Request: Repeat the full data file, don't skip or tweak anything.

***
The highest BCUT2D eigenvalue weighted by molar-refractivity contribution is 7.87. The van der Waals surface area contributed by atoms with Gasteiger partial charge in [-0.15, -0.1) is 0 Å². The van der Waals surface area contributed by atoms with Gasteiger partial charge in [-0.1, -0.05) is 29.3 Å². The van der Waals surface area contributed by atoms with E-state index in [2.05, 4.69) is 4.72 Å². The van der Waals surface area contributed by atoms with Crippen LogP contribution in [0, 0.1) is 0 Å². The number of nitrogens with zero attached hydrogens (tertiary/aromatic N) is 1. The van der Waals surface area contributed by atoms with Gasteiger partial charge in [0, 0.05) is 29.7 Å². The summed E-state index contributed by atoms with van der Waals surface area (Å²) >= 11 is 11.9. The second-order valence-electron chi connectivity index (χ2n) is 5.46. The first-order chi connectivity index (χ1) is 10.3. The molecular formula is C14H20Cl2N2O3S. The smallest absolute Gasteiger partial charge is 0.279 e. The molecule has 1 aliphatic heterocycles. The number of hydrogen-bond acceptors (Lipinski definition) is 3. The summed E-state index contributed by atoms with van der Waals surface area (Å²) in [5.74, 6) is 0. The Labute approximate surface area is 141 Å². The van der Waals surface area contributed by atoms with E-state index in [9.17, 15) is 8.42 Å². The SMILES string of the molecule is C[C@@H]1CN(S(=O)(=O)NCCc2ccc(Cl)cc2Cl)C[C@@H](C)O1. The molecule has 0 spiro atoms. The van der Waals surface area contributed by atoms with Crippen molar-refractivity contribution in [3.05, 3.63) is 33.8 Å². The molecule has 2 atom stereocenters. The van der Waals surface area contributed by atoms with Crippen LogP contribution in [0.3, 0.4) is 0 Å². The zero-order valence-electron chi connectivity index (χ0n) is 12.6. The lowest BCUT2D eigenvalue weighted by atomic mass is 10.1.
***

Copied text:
The highest BCUT2D eigenvalue weighted by molar-refractivity contribution is 7.87. The van der Waals surface area contributed by atoms with Gasteiger partial charge in [-0.15, -0.1) is 0 Å². The van der Waals surface area contributed by atoms with Gasteiger partial charge in [-0.1, -0.05) is 29.3 Å². The van der Waals surface area contributed by atoms with E-state index in [2.05, 4.69) is 4.72 Å². The van der Waals surface area contributed by atoms with Crippen LogP contribution in [0, 0.1) is 0 Å². The number of nitrogens with zero attached hydrogens (tertiary/aromatic N) is 1. The van der Waals surface area contributed by atoms with Gasteiger partial charge in [0, 0.05) is 29.7 Å². The summed E-state index contributed by atoms with van der Waals surface area (Å²) >= 11 is 11.9. The second-order valence-electron chi connectivity index (χ2n) is 5.46. The first-order chi connectivity index (χ1) is 10.3. The molecular formula is C14H20Cl2N2O3S. The smallest absolute Gasteiger partial charge is 0.279 e. The molecule has 1 aliphatic heterocycles. The number of hydrogen-bond acceptors (Lipinski definition) is 3. The summed E-state index contributed by atoms with van der Waals surface area (Å²) in [5.74, 6) is 0. The Labute approximate surface area is 141 Å². The van der Waals surface area contributed by atoms with E-state index in [9.17, 15) is 8.42 Å². The SMILES string of the molecule is C[C@@H]1CN(S(=O)(=O)NCCc2ccc(Cl)cc2Cl)C[C@@H](C)O1. The molecule has 0 spiro atoms. The van der Waals surface area contributed by atoms with Crippen molar-refractivity contribution in [3.05, 3.63) is 33.8 Å². The molecule has 2 atom stereocenters. The van der Waals surface area contributed by atoms with Crippen LogP contribution in [0.3, 0.4) is 0 Å². The zero-order valence-electron chi connectivity index (χ0n) is 12.6. The lowest BCUT2D eigenvalue weighted by atomic mass is 10.1.